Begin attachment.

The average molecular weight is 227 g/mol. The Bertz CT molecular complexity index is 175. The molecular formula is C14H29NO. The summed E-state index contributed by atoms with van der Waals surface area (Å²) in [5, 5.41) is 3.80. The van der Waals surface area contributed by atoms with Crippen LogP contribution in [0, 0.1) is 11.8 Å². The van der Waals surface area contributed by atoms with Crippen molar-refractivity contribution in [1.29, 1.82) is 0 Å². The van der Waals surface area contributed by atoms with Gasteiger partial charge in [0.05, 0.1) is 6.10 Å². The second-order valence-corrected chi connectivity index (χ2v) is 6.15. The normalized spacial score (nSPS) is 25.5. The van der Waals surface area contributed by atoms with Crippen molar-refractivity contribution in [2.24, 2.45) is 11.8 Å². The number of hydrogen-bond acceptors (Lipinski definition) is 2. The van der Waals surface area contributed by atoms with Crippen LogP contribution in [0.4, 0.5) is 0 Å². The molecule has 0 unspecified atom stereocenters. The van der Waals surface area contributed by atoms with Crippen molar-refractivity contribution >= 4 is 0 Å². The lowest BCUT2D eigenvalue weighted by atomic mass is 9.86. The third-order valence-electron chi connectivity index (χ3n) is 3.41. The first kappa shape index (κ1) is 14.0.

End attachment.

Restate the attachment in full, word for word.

The average molecular weight is 227 g/mol. The Bertz CT molecular complexity index is 175. The molecular formula is C14H29NO. The summed E-state index contributed by atoms with van der Waals surface area (Å²) in [5, 5.41) is 3.80. The van der Waals surface area contributed by atoms with Crippen LogP contribution in [0, 0.1) is 11.8 Å². The van der Waals surface area contributed by atoms with Crippen molar-refractivity contribution in [1.29, 1.82) is 0 Å². The van der Waals surface area contributed by atoms with Gasteiger partial charge in [0.05, 0.1) is 6.10 Å². The second-order valence-corrected chi connectivity index (χ2v) is 6.15. The normalized spacial score (nSPS) is 25.5. The van der Waals surface area contributed by atoms with Crippen molar-refractivity contribution in [2.24, 2.45) is 11.8 Å². The number of hydrogen-bond acceptors (Lipinski definition) is 2. The van der Waals surface area contributed by atoms with Crippen LogP contribution in [0.4, 0.5) is 0 Å². The molecule has 0 unspecified atom stereocenters. The van der Waals surface area contributed by atoms with Crippen molar-refractivity contribution >= 4 is 0 Å². The lowest BCUT2D eigenvalue weighted by atomic mass is 9.86. The third-order valence-electron chi connectivity index (χ3n) is 3.41. The first kappa shape index (κ1) is 14.0.